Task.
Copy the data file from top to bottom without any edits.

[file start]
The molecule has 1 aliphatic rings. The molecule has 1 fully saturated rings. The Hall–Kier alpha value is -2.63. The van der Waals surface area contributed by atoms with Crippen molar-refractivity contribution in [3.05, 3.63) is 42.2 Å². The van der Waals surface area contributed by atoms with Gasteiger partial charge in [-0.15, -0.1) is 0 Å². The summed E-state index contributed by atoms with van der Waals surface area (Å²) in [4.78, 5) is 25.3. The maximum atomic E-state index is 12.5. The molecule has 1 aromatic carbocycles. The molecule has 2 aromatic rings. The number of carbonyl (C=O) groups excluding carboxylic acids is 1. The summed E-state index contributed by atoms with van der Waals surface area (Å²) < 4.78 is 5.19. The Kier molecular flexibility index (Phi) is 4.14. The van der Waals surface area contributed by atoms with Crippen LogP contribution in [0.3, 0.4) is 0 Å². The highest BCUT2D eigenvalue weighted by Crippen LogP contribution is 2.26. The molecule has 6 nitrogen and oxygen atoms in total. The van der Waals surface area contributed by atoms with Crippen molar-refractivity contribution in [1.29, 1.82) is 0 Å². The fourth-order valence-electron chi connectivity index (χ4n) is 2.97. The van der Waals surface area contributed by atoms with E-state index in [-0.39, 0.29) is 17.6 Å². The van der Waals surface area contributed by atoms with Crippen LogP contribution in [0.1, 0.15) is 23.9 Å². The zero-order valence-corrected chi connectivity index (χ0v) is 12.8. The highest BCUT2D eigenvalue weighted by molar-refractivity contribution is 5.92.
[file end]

The molecule has 1 aliphatic rings. The molecule has 1 fully saturated rings. The Hall–Kier alpha value is -2.63. The van der Waals surface area contributed by atoms with Crippen molar-refractivity contribution in [3.05, 3.63) is 42.2 Å². The van der Waals surface area contributed by atoms with Gasteiger partial charge in [-0.15, -0.1) is 0 Å². The summed E-state index contributed by atoms with van der Waals surface area (Å²) in [4.78, 5) is 25.3. The maximum atomic E-state index is 12.5. The molecule has 1 aromatic carbocycles. The molecule has 2 aromatic rings. The number of carbonyl (C=O) groups excluding carboxylic acids is 1. The summed E-state index contributed by atoms with van der Waals surface area (Å²) < 4.78 is 5.19. The Kier molecular flexibility index (Phi) is 4.14. The van der Waals surface area contributed by atoms with Crippen LogP contribution in [0.3, 0.4) is 0 Å². The highest BCUT2D eigenvalue weighted by Crippen LogP contribution is 2.26. The molecule has 6 nitrogen and oxygen atoms in total. The van der Waals surface area contributed by atoms with Crippen molar-refractivity contribution in [1.29, 1.82) is 0 Å². The fourth-order valence-electron chi connectivity index (χ4n) is 2.97. The van der Waals surface area contributed by atoms with E-state index in [-0.39, 0.29) is 17.6 Å². The van der Waals surface area contributed by atoms with Crippen LogP contribution in [0.1, 0.15) is 23.9 Å². The zero-order valence-corrected chi connectivity index (χ0v) is 12.8. The highest BCUT2D eigenvalue weighted by molar-refractivity contribution is 5.92.